In my last two columns I discussed data management and some of the tools available that address its needs. Given the Windows NT/2000 focus of this magazine, it makes sense to turn attention to some of the data management features of Microsoft Corp.'s SQL Server 7.0.
Protecting data integrity is one of the most important functions performed by a database administrator in a production environment. It's one thing if the system is slow and users are complaining that they can't complete their work in a timely fashion. It's a more serious matter, however, if the data is not available or has serious logical or physical errors.
I remember one situation in which the system administrator at a large health care organization did not adhere to clearly documented backup and recovery procedures. As a result, that person created a database backup that was corrupt. It took the organization a week to restore the mission-critical application to normal operations after a crash. Saving themselves a few moments of downtime each night by ignoring the correct procedures, the staff cost the organization thousands of dollars of overtime, generated considerable inconvenience to staff and patients and created serious potential liability for patient treatment errors. SQL Server 7.0 has several features designed to prevent such a fiasco. It's not fool-proof, however, so your operations staff must clearly understand the processes and procedures required to maintain acceptable data integrity.
One thing that may give you some peace of mind is that SQL Server 7 can usually recover the database automatically after a CPU crash. When the machine reboots, SQL Server 7 first rolls back any uncommitted transactions. Next it applies all committed transactions beginning at the last logical checkpoint in the transaction log file. When done, the only lost data should be associated with uncommitted transactions that were in-flight at the time of the crash.
You will need to consider a backup strategy that can be used to recover the database if you have a failure that SQL Server 7 cannot automatically recover from. For example, you will need to consider a hard disk crash. Another scenario may be a user or application error that incorrectly deletes data.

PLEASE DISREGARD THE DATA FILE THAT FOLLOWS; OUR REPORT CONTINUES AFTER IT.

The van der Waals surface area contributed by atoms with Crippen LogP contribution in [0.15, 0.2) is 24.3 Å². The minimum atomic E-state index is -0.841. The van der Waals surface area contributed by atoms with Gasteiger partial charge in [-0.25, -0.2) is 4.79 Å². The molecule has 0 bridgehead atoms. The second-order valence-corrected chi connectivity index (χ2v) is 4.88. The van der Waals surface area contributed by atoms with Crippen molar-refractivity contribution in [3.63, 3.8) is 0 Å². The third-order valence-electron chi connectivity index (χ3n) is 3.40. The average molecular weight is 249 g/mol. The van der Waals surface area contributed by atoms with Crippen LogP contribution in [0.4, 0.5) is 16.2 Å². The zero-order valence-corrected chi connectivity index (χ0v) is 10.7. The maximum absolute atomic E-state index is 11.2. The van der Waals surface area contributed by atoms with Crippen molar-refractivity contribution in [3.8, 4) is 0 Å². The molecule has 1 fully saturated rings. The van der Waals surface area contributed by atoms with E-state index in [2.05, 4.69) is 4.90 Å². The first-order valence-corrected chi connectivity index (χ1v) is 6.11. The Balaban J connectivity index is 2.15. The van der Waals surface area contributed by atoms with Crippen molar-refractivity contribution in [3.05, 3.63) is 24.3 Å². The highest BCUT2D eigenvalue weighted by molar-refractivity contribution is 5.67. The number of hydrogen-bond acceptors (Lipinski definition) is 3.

SQL Server 7 has three primary backup options: full backup, incremental backup and transaction log backup. Since SQL Server 7 supports filegroups, you can also establish a procedure for backing up individual filegroups, along with their transaction logs. This can be useful if one filegroup contains static tables, while a separate filegroup contains tables that are being actively modified.
A full backup makes a physical copy of all the pages in the database, including system and user tables, as well as the associated transaction log files. An incremental backup only copies the database pages that have been modified since the last full backup. A transaction log backup copies the transaction log files. The main difference between a full or incremental backup, and a transaction log backup is that the former two make a physical copy of the database pages, while the latter makes a copy of the logical operations -- INSERT, DELETE, UPDATE -- applied to the database. Since you need your transaction logs to bring the database up to date after you've recovered the full or incremental backups, you'll probably want to protect them, as well.
In most instances you will want to do a combination of all three. The actual mix will depend on a number of factors, such as the volume of data changes you need to capture, the amount of downtime that can be tolerated to perform a recovery and your tolerance for potential data loss. Some sites, for example, do a full backup once a week, an incremental backup nightly and a transactional log backup hourly. Once you've defined your backup strategy you have the choice of using the Microsoft Management Console to schedule backups, using the BACKUP DATABASE Transact-SQL command or writing your own backup utilities that call SQL-DOM. --Robert Craig is vice president of marketing at WebXi Inc. (Burlington, Mass.), and a former director at the Hurwitz Group Inc. Contact him at email@example.com.